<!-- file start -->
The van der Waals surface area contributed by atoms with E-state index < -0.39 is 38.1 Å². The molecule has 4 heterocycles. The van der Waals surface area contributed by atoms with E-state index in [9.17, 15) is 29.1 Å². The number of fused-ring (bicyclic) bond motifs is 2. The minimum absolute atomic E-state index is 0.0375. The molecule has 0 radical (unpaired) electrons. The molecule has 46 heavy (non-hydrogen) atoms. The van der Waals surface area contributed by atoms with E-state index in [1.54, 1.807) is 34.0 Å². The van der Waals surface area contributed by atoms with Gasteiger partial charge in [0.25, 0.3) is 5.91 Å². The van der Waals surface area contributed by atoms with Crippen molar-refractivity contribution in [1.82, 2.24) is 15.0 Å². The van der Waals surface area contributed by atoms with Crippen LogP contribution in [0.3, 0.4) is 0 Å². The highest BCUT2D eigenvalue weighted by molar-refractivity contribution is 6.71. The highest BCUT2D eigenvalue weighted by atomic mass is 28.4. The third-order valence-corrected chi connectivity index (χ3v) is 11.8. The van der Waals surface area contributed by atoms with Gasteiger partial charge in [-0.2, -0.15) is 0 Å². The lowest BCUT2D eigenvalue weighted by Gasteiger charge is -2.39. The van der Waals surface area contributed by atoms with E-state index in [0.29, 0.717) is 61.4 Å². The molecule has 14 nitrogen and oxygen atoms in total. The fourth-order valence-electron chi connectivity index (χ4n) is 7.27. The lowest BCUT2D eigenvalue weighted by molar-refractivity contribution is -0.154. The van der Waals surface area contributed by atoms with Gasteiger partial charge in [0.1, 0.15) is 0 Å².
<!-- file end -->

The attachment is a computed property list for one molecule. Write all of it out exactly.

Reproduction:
The van der Waals surface area contributed by atoms with E-state index < -0.39 is 38.1 Å². The molecule has 4 heterocycles. The van der Waals surface area contributed by atoms with E-state index in [9.17, 15) is 29.1 Å². The number of fused-ring (bicyclic) bond motifs is 2. The minimum absolute atomic E-state index is 0.0375. The molecule has 0 radical (unpaired) electrons. The molecule has 46 heavy (non-hydrogen) atoms. The van der Waals surface area contributed by atoms with E-state index in [1.54, 1.807) is 34.0 Å². The van der Waals surface area contributed by atoms with Gasteiger partial charge in [0.25, 0.3) is 5.91 Å². The van der Waals surface area contributed by atoms with Crippen molar-refractivity contribution in [1.82, 2.24) is 15.0 Å². The van der Waals surface area contributed by atoms with Crippen LogP contribution in [0.3, 0.4) is 0 Å². The highest BCUT2D eigenvalue weighted by molar-refractivity contribution is 6.71. The highest BCUT2D eigenvalue weighted by atomic mass is 28.4. The third-order valence-corrected chi connectivity index (χ3v) is 11.8. The van der Waals surface area contributed by atoms with Gasteiger partial charge in [-0.2, -0.15) is 0 Å². The lowest BCUT2D eigenvalue weighted by Gasteiger charge is -2.39. The van der Waals surface area contributed by atoms with E-state index in [0.29, 0.717) is 61.4 Å². The molecule has 14 nitrogen and oxygen atoms in total. The fourth-order valence-electron chi connectivity index (χ4n) is 7.27. The lowest BCUT2D eigenvalue weighted by molar-refractivity contribution is -0.154. The van der Waals surface area contributed by atoms with Gasteiger partial charge in [0.1, 0.15) is 0 Å².